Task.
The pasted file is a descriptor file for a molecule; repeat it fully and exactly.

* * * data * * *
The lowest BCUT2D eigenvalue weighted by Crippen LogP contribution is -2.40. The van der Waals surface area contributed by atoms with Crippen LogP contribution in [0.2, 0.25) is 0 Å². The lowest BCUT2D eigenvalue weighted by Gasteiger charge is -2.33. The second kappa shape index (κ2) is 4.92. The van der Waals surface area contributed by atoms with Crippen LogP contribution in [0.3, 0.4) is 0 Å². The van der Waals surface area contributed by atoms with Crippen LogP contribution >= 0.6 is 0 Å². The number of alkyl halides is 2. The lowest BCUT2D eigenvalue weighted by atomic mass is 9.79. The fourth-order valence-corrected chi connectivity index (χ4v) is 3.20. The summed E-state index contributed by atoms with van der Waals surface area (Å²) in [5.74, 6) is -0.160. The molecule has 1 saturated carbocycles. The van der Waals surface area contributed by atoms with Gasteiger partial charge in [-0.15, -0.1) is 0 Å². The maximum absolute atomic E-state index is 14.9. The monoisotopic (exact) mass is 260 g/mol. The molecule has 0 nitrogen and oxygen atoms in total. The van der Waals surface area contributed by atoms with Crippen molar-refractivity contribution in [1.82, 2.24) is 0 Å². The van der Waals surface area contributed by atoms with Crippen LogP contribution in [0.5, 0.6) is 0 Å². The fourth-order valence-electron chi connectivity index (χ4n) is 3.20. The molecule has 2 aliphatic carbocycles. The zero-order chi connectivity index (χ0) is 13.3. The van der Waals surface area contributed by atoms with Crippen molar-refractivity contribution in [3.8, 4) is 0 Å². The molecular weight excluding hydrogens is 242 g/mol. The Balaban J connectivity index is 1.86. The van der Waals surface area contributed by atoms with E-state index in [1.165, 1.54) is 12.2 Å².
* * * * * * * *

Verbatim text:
The lowest BCUT2D eigenvalue weighted by Crippen LogP contribution is -2.40. The van der Waals surface area contributed by atoms with Crippen LogP contribution in [0.2, 0.25) is 0 Å². The lowest BCUT2D eigenvalue weighted by Gasteiger charge is -2.33. The second kappa shape index (κ2) is 4.92. The van der Waals surface area contributed by atoms with Crippen LogP contribution in [0.3, 0.4) is 0 Å². The van der Waals surface area contributed by atoms with Crippen LogP contribution >= 0.6 is 0 Å². The number of alkyl halides is 2. The lowest BCUT2D eigenvalue weighted by atomic mass is 9.79. The fourth-order valence-corrected chi connectivity index (χ4v) is 3.20. The summed E-state index contributed by atoms with van der Waals surface area (Å²) in [5.74, 6) is -0.160. The molecule has 1 saturated carbocycles. The van der Waals surface area contributed by atoms with Gasteiger partial charge in [-0.15, -0.1) is 0 Å². The maximum absolute atomic E-state index is 14.9. The monoisotopic (exact) mass is 260 g/mol. The molecule has 0 nitrogen and oxygen atoms in total. The van der Waals surface area contributed by atoms with Crippen molar-refractivity contribution in [1.82, 2.24) is 0 Å². The van der Waals surface area contributed by atoms with Crippen LogP contribution in [0.5, 0.6) is 0 Å². The fourth-order valence-electron chi connectivity index (χ4n) is 3.20. The molecule has 2 aliphatic carbocycles. The zero-order chi connectivity index (χ0) is 13.3. The van der Waals surface area contributed by atoms with Crippen molar-refractivity contribution in [3.8, 4) is 0 Å². The molecular weight excluding hydrogens is 242 g/mol. The Balaban J connectivity index is 1.86. The van der Waals surface area contributed by atoms with E-state index in [1.165, 1.54) is 12.2 Å².